1922 Encyclopædia Britannica/Gerard, James Watson
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Gerard, James Watson
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|See also James W. Gerard on Wikipedia, and the disclaimer.|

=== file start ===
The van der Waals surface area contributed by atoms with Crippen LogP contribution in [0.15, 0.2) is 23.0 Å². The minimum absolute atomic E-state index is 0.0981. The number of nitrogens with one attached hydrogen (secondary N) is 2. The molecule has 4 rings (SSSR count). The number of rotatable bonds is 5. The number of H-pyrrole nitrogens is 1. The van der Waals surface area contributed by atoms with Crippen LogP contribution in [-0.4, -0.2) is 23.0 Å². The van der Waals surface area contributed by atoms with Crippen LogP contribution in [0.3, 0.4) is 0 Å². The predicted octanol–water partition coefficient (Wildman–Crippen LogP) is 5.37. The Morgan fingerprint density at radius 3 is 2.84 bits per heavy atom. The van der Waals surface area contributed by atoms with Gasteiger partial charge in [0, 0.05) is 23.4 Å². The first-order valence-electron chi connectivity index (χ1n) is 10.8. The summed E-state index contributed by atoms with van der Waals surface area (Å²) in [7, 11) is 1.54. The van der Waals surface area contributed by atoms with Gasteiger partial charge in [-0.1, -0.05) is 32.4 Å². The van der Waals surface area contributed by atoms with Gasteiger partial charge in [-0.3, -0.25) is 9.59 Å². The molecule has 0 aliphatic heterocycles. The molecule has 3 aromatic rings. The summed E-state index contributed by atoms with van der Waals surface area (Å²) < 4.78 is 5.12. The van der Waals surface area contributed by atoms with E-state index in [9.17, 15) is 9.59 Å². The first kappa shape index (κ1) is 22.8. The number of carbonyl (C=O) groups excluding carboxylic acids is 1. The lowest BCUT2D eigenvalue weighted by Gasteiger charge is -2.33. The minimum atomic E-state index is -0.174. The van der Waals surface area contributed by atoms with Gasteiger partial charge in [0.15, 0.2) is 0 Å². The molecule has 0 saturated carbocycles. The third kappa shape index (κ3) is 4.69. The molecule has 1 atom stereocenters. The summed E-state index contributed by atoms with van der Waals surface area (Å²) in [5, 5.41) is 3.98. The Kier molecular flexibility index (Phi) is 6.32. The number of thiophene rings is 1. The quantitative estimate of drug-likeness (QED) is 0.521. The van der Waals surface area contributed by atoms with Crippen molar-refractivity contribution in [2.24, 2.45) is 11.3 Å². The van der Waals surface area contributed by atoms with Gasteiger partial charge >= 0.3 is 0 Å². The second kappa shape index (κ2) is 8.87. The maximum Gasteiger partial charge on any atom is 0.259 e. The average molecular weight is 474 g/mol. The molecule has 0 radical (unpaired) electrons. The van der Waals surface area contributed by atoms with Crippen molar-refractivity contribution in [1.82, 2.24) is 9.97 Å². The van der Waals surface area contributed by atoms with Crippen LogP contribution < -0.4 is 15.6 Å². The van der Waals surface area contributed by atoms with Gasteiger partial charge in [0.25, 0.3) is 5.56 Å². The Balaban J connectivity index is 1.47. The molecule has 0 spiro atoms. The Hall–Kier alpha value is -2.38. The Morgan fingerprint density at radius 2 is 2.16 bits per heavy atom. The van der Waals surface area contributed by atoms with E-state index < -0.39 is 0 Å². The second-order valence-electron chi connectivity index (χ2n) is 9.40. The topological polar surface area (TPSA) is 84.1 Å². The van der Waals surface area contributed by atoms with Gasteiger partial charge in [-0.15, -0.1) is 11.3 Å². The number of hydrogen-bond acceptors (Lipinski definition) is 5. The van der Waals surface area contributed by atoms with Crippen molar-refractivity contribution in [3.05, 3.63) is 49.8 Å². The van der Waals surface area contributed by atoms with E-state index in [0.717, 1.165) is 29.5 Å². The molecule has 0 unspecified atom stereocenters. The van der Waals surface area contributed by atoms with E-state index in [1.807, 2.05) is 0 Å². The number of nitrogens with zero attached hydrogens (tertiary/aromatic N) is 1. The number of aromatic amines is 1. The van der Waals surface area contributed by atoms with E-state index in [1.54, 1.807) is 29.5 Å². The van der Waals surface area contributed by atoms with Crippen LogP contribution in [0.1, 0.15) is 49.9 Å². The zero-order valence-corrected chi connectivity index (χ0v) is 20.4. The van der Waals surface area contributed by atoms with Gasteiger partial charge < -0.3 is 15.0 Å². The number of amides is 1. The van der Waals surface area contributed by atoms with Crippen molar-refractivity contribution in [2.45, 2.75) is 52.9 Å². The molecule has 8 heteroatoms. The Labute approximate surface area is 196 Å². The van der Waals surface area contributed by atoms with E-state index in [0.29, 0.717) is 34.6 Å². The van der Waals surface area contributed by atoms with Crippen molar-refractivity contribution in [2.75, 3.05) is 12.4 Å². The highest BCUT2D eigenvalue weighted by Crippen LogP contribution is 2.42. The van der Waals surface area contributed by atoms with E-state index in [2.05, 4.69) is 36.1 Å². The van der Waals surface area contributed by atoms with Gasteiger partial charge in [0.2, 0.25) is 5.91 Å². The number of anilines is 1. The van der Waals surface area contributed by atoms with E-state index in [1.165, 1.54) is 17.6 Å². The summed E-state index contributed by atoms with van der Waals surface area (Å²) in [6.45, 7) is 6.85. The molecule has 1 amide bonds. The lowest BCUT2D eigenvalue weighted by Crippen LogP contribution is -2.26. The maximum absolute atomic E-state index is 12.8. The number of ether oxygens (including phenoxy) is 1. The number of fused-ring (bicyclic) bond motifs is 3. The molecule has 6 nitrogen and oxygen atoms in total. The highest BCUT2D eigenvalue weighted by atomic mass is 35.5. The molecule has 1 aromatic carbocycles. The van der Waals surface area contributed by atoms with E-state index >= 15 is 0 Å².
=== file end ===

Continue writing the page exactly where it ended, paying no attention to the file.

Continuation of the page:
GERARD, JAMES WATSON (1867- ), American lawyer and diplomat, was born at Geneseo, N.Y., Aug. 25 1867. He was educated at Columbia University (A.B. 1890; A.M. 1891) and at the New York Law School (LL.B. 1892). He was admitted to the bar in 1892 and began to practise in New York City. The same year he became a member of the New York National Guard, rose to captain, and served through the Spanish-American War (1898) on the staff of Gen. McKoskry Butt. From 1900 to 1904 he was quartermaster, with the rank of major, of the 1st Brigade of the New York National Guard. In 1908 he became associate justice of the Supreme Court of New York and served until 1913, when he resigned on being appointed ambassador to Germany. At the outbreak of the World War in 1914 he assumed the care of British interests in Germany, later visiting the camps where British prisoners were confined and doing much to alleviate their condition. His responsibilities were further increased by the fact that German interests in France, Great Britain, and Russia were placed in the care of the American embassies in those countries, the American embassy in Berlin thus becoming a sort of clearing house. From first-hand knowledge he was able to settle the question, much disputed among the Germans themselves, as to the official attitude of the German Government toward the violation of Belgian neutrality. At the request of von Jagow, after the fall of Liége, he served as intermediary for offering the Belgians peace and indemnity if they would grant passage of German troops through their country. On Aug. 10 1914 the Kaiser placed in his hands a telegram addressed personally to President Wilson declaring that Belgian neutrality “had to be violated by Germany on strategical grounds.” At the request of a high German official this telegram was not made public as the Kaiser had wished, but was sent privately to the President. After the sinking of the “Lusitania” with many Americans on board, on May 7 1915, the American ambassador's position became more difficult, and finally, on Feb. 3 1917, diplomatic relations were broken off by America and he was recalled. He was detained for a time because of wild rumours that the German ambassador in America was being mistreated and German ships had been confiscated; but this being disproved he was allowed to depart. While in Germany in 1914 he was Democratic nominee in New York for the U.S. Senate, but without success. On his return to America in 1917 he again entered the practice of law in New York City. In 1917 he published My Four Years in Germany and in 1918 Face to Face with Kaiserism. For his services to England he was decorated with the G.C.B.